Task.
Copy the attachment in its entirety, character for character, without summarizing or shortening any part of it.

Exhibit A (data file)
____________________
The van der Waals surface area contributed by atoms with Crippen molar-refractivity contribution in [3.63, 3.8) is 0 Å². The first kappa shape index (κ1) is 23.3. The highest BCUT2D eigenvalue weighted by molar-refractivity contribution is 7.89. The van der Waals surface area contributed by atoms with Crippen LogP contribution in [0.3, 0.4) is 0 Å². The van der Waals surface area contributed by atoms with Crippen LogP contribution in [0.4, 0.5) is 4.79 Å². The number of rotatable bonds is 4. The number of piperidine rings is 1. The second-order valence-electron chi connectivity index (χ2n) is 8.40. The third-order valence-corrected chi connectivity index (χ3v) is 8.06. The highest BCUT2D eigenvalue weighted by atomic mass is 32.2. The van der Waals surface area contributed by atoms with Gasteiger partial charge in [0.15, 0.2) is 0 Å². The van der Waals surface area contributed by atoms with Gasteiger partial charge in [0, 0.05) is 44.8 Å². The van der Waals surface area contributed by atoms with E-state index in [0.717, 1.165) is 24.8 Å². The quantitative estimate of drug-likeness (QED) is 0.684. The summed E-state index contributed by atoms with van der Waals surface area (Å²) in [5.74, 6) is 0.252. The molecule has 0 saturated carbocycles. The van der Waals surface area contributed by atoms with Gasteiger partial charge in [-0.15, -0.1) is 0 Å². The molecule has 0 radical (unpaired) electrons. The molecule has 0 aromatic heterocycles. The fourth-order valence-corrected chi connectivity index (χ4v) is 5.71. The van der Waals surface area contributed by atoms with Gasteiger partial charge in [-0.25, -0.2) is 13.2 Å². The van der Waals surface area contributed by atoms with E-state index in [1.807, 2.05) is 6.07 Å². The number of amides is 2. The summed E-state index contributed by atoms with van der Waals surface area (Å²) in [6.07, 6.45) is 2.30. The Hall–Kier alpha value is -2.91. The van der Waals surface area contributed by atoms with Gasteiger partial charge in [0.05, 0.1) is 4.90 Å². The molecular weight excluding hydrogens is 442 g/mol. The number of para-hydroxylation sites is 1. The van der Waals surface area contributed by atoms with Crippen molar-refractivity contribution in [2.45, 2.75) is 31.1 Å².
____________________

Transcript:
The van der Waals surface area contributed by atoms with Crippen molar-refractivity contribution in [3.63, 3.8) is 0 Å². The first kappa shape index (κ1) is 23.3. The highest BCUT2D eigenvalue weighted by molar-refractivity contribution is 7.89. The van der Waals surface area contributed by atoms with Crippen LogP contribution in [0.3, 0.4) is 0 Å². The van der Waals surface area contributed by atoms with Crippen LogP contribution in [0.4, 0.5) is 4.79 Å². The number of rotatable bonds is 4. The number of piperidine rings is 1. The second-order valence-electron chi connectivity index (χ2n) is 8.40. The third-order valence-corrected chi connectivity index (χ3v) is 8.06. The highest BCUT2D eigenvalue weighted by atomic mass is 32.2. The van der Waals surface area contributed by atoms with Gasteiger partial charge in [0.15, 0.2) is 0 Å². The van der Waals surface area contributed by atoms with Gasteiger partial charge in [0, 0.05) is 44.8 Å². The van der Waals surface area contributed by atoms with E-state index in [0.717, 1.165) is 24.8 Å². The quantitative estimate of drug-likeness (QED) is 0.684. The summed E-state index contributed by atoms with van der Waals surface area (Å²) in [5.74, 6) is 0.252. The molecule has 0 saturated carbocycles. The van der Waals surface area contributed by atoms with Gasteiger partial charge in [-0.15, -0.1) is 0 Å². The molecule has 0 radical (unpaired) electrons. The molecule has 0 aromatic heterocycles. The fourth-order valence-corrected chi connectivity index (χ4v) is 5.71. The van der Waals surface area contributed by atoms with Gasteiger partial charge in [-0.25, -0.2) is 13.2 Å². The van der Waals surface area contributed by atoms with E-state index in [1.807, 2.05) is 6.07 Å². The number of amides is 2. The summed E-state index contributed by atoms with van der Waals surface area (Å²) in [6.07, 6.45) is 2.30. The Hall–Kier alpha value is -2.91. The van der Waals surface area contributed by atoms with Gasteiger partial charge in [0.05, 0.1) is 4.90 Å². The molecular weight excluding hydrogens is 442 g/mol. The number of para-hydroxylation sites is 1. The van der Waals surface area contributed by atoms with Crippen molar-refractivity contribution in [2.45, 2.75) is 31.1 Å².